After the park was cleared, Trump walked to St. John’s Church with Barr, daughter and White House adviser Ivanka Trump, chief of staff Mark Meadows, and Defense Secretary Mark Esper. He made no comments or prayers but posed for a photo with a Bible before the church.

Democrats contended the clash with protesters – before the 7 p.m. curfew – was an unwarranted escalation and coordinated with Trump’s crackdown speech and subsequent photo-op.

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Rep. Raul Grijalva, D-Ariz., said the park clearing was a “test run” for Trump’s effort to send federal officers to cities nationwide like Portland.

President Donald Trump walks past police in Lafayette Park after he visited outside St. John's Church across from the White House Monday, June 1, 2020, in Washington. Part of the church was set on fire during protests on Sunday night. (AP Photo/Patrick Semansky)

President Donald Trump walks past police in Lafayette Park after he visited outside St. John’s Church across from the White House Monday, June 1, 2020, in Washington. Part of the church was set on fire during protests on Sunday night. (AP Photo/Patrick Semansky)

“Lafayette Square was a test run for … [an] illegal and ongoing crackdown by the Trump administration that is being inflicted on cities across this country and attempts to escalate those confrontations,” Grijalva said. “Rather than deal with and admit what did occur on June 1 was wrong, the administration is doubling down on its response to unarmed civilians in cities like Portland.”

But Republicans on the committee backed the police action and accused Democrats of holding the hearing for political purposes.

“Just the nature of today’s title that somehow the U.S. Park Police attacked peaceful protesters is ludicrous,” said Rep. Jody Hice, R-Ga. “The assertion that these were peaceful protests is completely ignoring the facts.”

Monahan said the demonstrations near the White House against George Floyd’s death included “bad actors” that threw projectiles at police, including bricks, rocks, lit flares, water bottles, fireworks and 2×4 sections of wood, which caused more than 50 officers to be injured – but only one officer was injured on June 1 – and that was after police started clearing the park, he testified.

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The clearing was needed to install a new non-scale fence in the area that police determined was needed to de-escalate the protests, he said.

Monahan said protesters were given three warnings to leave the park, though Democratic lawmakers and certain witnesses at the scene said warnings were not audible and they were startled to see police use force on largely peaceful demonstrators long before the 7 p.m. curfew.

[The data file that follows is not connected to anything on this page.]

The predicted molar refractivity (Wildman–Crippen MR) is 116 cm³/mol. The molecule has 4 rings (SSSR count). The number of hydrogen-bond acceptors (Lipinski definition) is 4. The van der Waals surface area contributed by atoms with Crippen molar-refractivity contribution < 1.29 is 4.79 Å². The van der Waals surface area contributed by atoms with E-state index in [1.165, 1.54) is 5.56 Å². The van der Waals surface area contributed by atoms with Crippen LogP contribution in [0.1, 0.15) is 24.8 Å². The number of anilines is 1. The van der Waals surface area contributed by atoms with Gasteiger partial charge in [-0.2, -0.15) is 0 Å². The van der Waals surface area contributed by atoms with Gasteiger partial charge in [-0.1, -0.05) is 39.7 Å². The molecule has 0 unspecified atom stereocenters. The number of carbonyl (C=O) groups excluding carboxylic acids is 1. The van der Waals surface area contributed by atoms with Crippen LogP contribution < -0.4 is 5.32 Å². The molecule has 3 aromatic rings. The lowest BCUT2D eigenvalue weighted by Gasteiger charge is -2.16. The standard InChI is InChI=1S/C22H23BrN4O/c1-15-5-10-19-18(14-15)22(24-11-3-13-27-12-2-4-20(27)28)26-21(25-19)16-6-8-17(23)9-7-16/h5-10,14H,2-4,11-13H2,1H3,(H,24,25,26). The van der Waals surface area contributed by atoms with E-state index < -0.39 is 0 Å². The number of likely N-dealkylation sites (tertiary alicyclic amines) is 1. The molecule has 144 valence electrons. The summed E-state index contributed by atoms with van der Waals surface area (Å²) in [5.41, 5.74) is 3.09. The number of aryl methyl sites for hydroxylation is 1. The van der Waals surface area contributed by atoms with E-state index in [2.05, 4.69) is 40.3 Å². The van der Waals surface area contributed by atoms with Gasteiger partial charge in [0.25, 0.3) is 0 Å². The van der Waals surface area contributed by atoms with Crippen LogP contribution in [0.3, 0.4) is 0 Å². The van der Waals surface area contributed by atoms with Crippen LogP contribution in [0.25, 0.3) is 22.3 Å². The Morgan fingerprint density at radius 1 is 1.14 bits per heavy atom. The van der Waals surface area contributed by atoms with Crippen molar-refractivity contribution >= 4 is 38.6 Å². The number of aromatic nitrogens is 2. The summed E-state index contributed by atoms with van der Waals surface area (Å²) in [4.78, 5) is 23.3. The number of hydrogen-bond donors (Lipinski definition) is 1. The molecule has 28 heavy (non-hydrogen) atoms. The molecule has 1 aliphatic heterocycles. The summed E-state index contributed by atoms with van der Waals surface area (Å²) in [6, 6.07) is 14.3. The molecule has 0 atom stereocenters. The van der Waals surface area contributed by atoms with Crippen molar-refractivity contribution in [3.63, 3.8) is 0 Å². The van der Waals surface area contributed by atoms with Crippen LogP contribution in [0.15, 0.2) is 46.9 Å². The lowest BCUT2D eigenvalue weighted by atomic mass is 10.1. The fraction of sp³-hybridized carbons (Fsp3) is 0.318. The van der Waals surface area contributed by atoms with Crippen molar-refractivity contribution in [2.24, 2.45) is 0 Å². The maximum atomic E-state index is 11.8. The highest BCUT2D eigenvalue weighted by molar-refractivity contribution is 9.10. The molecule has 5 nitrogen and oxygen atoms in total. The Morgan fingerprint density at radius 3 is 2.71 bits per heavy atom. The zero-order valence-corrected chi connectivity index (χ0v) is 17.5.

“The United States Park Police acted with tremendous restraint in the face of severe violence from a large group of bad actors who caused 50 of my officers to seek medical attention,” Monahan said.

Chairman of the Joint Chiefs of Staff Gen. Mark Milley expressed regret for accompanying Trump during a photo-op amid the protests, calling the decision “a mistake.”

Secretay of Defense Esper also took issue with the visit to the church, saying that he was aware that he and the president, along with a number of others, were going to the church and Lafayette Square, but “did not know a photo-op was happening” at the church before they got there. Esper stated he tries to keep himself and the military out of politics as best he can.

The ACLU, representing Black Lives Matter activists, filed a lawsuit against Trump, Barr, Esper, the leaders of the Secret Service, National Park Police, D.C. National Guard and others claiming they shouldn’t have ordered the use of violence against peaceful protesters.

“Without provocation, defendants directed their agents in the U.S. Secret Service, U.S. Park Police, D.C. National Guard and U.S. military police to fire tear gas, pepper spray capsules, rubber bullets and flash bombs into the crowd to shatter the peaceful gathering, forcing demonstrators to flee the area,” the lawsuit alleges. “Many peaceful demonstrators were injured, some severely, by this unprovoked attack.”

Fox News’ Morgan Phillips, Lucas Tomlinson and Brooke Signman contributed to this report.